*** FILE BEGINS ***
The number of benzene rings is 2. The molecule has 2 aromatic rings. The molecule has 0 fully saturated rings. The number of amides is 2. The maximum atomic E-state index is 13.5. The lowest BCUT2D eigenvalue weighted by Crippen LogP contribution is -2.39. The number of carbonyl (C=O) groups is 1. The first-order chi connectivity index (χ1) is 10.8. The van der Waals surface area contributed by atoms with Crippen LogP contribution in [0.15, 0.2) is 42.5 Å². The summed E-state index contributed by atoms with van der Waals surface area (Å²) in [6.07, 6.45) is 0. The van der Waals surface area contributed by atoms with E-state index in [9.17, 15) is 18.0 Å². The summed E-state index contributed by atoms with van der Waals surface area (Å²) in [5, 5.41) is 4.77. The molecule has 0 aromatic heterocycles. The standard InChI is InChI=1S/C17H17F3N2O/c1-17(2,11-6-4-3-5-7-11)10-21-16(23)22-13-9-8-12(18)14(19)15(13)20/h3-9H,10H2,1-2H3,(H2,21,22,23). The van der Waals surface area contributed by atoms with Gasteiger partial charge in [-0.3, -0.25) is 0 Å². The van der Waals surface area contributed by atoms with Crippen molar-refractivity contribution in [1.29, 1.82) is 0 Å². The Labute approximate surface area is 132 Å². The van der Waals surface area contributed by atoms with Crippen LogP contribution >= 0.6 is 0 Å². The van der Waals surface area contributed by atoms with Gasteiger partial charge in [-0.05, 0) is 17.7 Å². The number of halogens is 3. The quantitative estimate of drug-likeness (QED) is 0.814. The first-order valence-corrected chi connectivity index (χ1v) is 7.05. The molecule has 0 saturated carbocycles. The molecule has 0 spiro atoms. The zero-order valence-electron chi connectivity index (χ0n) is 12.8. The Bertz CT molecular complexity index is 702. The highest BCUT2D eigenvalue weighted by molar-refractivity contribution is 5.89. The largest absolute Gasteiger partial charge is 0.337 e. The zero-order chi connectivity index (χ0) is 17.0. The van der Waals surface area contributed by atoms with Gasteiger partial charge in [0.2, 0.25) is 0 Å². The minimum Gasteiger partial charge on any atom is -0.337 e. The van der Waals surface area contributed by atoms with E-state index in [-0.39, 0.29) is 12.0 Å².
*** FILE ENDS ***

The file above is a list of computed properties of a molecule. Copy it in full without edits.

The number of benzene rings is 2. The molecule has 2 aromatic rings. The molecule has 0 fully saturated rings. The number of amides is 2. The maximum atomic E-state index is 13.5. The lowest BCUT2D eigenvalue weighted by Crippen LogP contribution is -2.39. The number of carbonyl (C=O) groups is 1. The first-order chi connectivity index (χ1) is 10.8. The van der Waals surface area contributed by atoms with Crippen LogP contribution in [0.15, 0.2) is 42.5 Å². The summed E-state index contributed by atoms with van der Waals surface area (Å²) in [6.07, 6.45) is 0. The van der Waals surface area contributed by atoms with E-state index in [9.17, 15) is 18.0 Å². The summed E-state index contributed by atoms with van der Waals surface area (Å²) in [5, 5.41) is 4.77. The molecule has 0 aromatic heterocycles. The standard InChI is InChI=1S/C17H17F3N2O/c1-17(2,11-6-4-3-5-7-11)10-21-16(23)22-13-9-8-12(18)14(19)15(13)20/h3-9H,10H2,1-2H3,(H2,21,22,23). The van der Waals surface area contributed by atoms with Gasteiger partial charge in [-0.3, -0.25) is 0 Å². The van der Waals surface area contributed by atoms with Crippen molar-refractivity contribution in [1.29, 1.82) is 0 Å². The Labute approximate surface area is 132 Å². The van der Waals surface area contributed by atoms with Crippen LogP contribution >= 0.6 is 0 Å². The van der Waals surface area contributed by atoms with Gasteiger partial charge in [-0.05, 0) is 17.7 Å². The number of halogens is 3. The quantitative estimate of drug-likeness (QED) is 0.814. The first-order valence-corrected chi connectivity index (χ1v) is 7.05. The molecule has 0 saturated carbocycles. The molecule has 0 spiro atoms. The zero-order valence-electron chi connectivity index (χ0n) is 12.8. The Bertz CT molecular complexity index is 702. The highest BCUT2D eigenvalue weighted by molar-refractivity contribution is 5.89. The largest absolute Gasteiger partial charge is 0.337 e. The zero-order chi connectivity index (χ0) is 17.0. The van der Waals surface area contributed by atoms with Gasteiger partial charge in [0.2, 0.25) is 0 Å². The minimum Gasteiger partial charge on any atom is -0.337 e. The van der Waals surface area contributed by atoms with E-state index in [-0.39, 0.29) is 12.0 Å².